Dodging the bullet? No annual rent hikes to be allowed in Sharjah
Sharjah residents have been advised to report to the municipality any unnecessary rent increases imposed by their landlords.
An official from the Sharjah Municipality told Gulf News on Wednesday that landlords are prohibited by law to adjust housing rents every year.
New tenants are exempted from any cost adjustments for three years from the start of their tenancy contract. Once the three-year “rent protection” lapses, the landlord may start adjusting the rates, but in the succeeding year, if the tenant chooses to renew the contract, no rent increase is allowed.
“Every alternate year after that, the tenant enjoys a protection against rent adjustments. In other words, existing tenants enjoy a one-year protection between increases,” a spokesperson from the municipality said.
A tenant who has just signed a contract this year, for example, will continue to pay the same rent until 2017. By 2018, the landlord may adjust the price, but every other year after that, no rent increase is permitted.
Salim Abdullah Al Kaabi, head of the Rent Dispute Settlement section in Sharjah Municipality, explained that the emirate is not imposing a rent cap, adding that the rule has been in effect since it was issued in 2007.
“This is not a new rule. We’re just trying to remind people about the existing law because not many of them are aware of it,” Al Kaabi added.
He said Sharjah residents can complain against excessive rent increases by calling the municipality’s hotline (993). They can also visit Sharjah’s Rent Regulation Department at Industrial Area 5.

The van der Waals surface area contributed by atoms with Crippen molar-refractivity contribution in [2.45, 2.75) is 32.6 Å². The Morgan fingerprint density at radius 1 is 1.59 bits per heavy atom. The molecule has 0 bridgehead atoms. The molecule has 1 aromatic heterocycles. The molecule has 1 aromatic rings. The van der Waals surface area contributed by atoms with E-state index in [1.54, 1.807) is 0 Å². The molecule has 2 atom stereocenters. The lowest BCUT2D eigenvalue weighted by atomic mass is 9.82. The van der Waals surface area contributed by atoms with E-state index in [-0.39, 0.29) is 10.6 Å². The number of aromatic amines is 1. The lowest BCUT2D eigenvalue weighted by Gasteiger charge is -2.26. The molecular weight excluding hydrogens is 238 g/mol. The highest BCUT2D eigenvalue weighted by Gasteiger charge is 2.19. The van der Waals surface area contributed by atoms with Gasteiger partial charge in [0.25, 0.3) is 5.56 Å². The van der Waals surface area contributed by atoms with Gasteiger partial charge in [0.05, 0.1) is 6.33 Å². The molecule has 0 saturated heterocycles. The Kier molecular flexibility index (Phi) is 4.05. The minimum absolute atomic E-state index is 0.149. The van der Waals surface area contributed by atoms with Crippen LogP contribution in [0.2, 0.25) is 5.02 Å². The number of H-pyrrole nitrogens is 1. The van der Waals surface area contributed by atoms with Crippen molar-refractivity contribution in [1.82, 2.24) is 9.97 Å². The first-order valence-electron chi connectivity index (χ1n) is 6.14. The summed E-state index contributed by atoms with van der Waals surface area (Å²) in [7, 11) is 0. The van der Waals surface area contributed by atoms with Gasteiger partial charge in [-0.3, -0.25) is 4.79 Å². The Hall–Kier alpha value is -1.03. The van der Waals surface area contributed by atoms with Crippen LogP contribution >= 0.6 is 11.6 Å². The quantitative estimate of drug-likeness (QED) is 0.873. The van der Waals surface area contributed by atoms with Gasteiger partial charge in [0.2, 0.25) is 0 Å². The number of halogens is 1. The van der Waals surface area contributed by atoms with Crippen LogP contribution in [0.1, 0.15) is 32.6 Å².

Many residents in Sharjah had earlier complained that their landlords have increased their rent by as much as 50 per cent.
Property analysts had reported that residential rents in Sharjah went up by 4.5 per cent on average during the first quarter of 2014 and 19 per cent over a one-year period.
- Another red flag: a massive housing shortage potentially awaits the GCC
- Changing the landscape: why exactly are Arab investors buying property in London?
- The forgotten rich: how and why Jordanians are spending billions in property markets abroad
- From palaces to engine-making: Morocco's stability is attracting billions in foreign investments
- The IS' new money-making scheme: auctioning off stolen houses
- Kill or be killed? Rejoice, there are more 'reasonable' ways to survive the UAE's vicious rental market
- Government rent hike regulations ignored by many Dubai landlords
- Report: Landlords in Dubai evict tenants who resist further rent hikes
- Ras Al Khaima rent cap to be issued immediately
- Dubai tenants can challenge new rent cap ruling